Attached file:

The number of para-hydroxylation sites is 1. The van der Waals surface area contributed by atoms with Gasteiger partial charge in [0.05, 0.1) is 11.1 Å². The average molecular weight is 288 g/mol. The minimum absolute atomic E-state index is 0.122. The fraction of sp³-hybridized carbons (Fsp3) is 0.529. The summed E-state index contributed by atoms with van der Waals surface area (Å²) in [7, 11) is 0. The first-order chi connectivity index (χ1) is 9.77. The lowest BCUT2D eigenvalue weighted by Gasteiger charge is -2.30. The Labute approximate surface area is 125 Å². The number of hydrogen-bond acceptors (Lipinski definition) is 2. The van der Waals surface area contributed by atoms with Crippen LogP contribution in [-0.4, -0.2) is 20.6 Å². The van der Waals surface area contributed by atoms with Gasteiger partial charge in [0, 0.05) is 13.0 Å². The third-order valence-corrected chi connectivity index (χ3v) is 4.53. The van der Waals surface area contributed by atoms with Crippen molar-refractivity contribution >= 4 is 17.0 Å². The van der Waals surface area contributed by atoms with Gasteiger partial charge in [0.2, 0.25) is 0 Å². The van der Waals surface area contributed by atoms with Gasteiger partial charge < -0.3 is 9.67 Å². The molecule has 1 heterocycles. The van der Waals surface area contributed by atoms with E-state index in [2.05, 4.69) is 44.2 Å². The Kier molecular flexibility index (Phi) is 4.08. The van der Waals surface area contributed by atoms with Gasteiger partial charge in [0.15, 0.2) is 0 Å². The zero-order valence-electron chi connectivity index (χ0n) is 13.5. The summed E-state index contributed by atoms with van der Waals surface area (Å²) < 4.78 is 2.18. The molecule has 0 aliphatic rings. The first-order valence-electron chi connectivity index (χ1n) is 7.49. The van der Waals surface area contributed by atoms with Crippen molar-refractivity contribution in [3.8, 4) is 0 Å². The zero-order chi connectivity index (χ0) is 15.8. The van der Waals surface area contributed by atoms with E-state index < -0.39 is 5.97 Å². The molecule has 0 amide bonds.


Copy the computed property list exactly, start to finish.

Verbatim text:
The number of para-hydroxylation sites is 1. The van der Waals surface area contributed by atoms with Gasteiger partial charge in [0.05, 0.1) is 11.1 Å². The average molecular weight is 288 g/mol. The minimum absolute atomic E-state index is 0.122. The fraction of sp³-hybridized carbons (Fsp3) is 0.529. The summed E-state index contributed by atoms with van der Waals surface area (Å²) in [7, 11) is 0. The first-order chi connectivity index (χ1) is 9.77. The lowest BCUT2D eigenvalue weighted by Gasteiger charge is -2.30. The Labute approximate surface area is 125 Å². The number of hydrogen-bond acceptors (Lipinski definition) is 2. The van der Waals surface area contributed by atoms with Crippen LogP contribution in [-0.4, -0.2) is 20.6 Å². The van der Waals surface area contributed by atoms with Gasteiger partial charge in [0, 0.05) is 13.0 Å². The third-order valence-corrected chi connectivity index (χ3v) is 4.53. The van der Waals surface area contributed by atoms with Crippen molar-refractivity contribution >= 4 is 17.0 Å². The van der Waals surface area contributed by atoms with Gasteiger partial charge in [0.2, 0.25) is 0 Å². The van der Waals surface area contributed by atoms with Gasteiger partial charge < -0.3 is 9.67 Å². The molecule has 1 heterocycles. The van der Waals surface area contributed by atoms with E-state index in [2.05, 4.69) is 44.2 Å². The Kier molecular flexibility index (Phi) is 4.08. The van der Waals surface area contributed by atoms with Gasteiger partial charge in [0.15, 0.2) is 0 Å². The zero-order valence-electron chi connectivity index (χ0n) is 13.5. The summed E-state index contributed by atoms with van der Waals surface area (Å²) < 4.78 is 2.18. The molecule has 0 aliphatic rings. The first-order valence-electron chi connectivity index (χ1n) is 7.49. The van der Waals surface area contributed by atoms with Crippen molar-refractivity contribution in [3.8, 4) is 0 Å². The zero-order chi connectivity index (χ0) is 15.8. The van der Waals surface area contributed by atoms with E-state index < -0.39 is 5.97 Å². The molecule has 0 amide bonds.